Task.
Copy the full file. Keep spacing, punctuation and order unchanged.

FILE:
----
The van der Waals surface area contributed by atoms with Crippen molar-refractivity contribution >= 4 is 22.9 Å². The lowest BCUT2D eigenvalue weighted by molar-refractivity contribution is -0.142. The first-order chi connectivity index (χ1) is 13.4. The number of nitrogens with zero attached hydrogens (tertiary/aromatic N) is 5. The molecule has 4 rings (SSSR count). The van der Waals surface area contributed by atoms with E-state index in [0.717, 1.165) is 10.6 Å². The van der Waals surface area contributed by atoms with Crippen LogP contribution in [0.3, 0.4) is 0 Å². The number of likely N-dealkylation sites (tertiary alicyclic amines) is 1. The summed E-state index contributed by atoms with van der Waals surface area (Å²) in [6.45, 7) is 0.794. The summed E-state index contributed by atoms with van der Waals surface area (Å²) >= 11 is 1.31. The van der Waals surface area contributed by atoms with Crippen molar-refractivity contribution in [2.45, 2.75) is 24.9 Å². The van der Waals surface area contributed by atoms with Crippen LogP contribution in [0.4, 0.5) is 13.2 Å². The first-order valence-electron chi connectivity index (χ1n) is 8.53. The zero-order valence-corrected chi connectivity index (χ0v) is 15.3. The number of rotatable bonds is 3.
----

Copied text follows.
The van der Waals surface area contributed by atoms with Crippen molar-refractivity contribution >= 4 is 22.9 Å². The lowest BCUT2D eigenvalue weighted by molar-refractivity contribution is -0.142. The first-order chi connectivity index (χ1) is 13.4. The number of nitrogens with zero attached hydrogens (tertiary/aromatic N) is 5. The molecule has 4 rings (SSSR count). The van der Waals surface area contributed by atoms with E-state index in [0.717, 1.165) is 10.6 Å². The van der Waals surface area contributed by atoms with Crippen LogP contribution in [0.3, 0.4) is 0 Å². The number of likely N-dealkylation sites (tertiary alicyclic amines) is 1. The summed E-state index contributed by atoms with van der Waals surface area (Å²) in [6.45, 7) is 0.794. The summed E-state index contributed by atoms with van der Waals surface area (Å²) >= 11 is 1.31. The van der Waals surface area contributed by atoms with Crippen molar-refractivity contribution in [2.45, 2.75) is 24.9 Å². The van der Waals surface area contributed by atoms with Crippen LogP contribution in [0.4, 0.5) is 13.2 Å². The first-order valence-electron chi connectivity index (χ1n) is 8.53. The zero-order valence-corrected chi connectivity index (χ0v) is 15.3. The number of rotatable bonds is 3.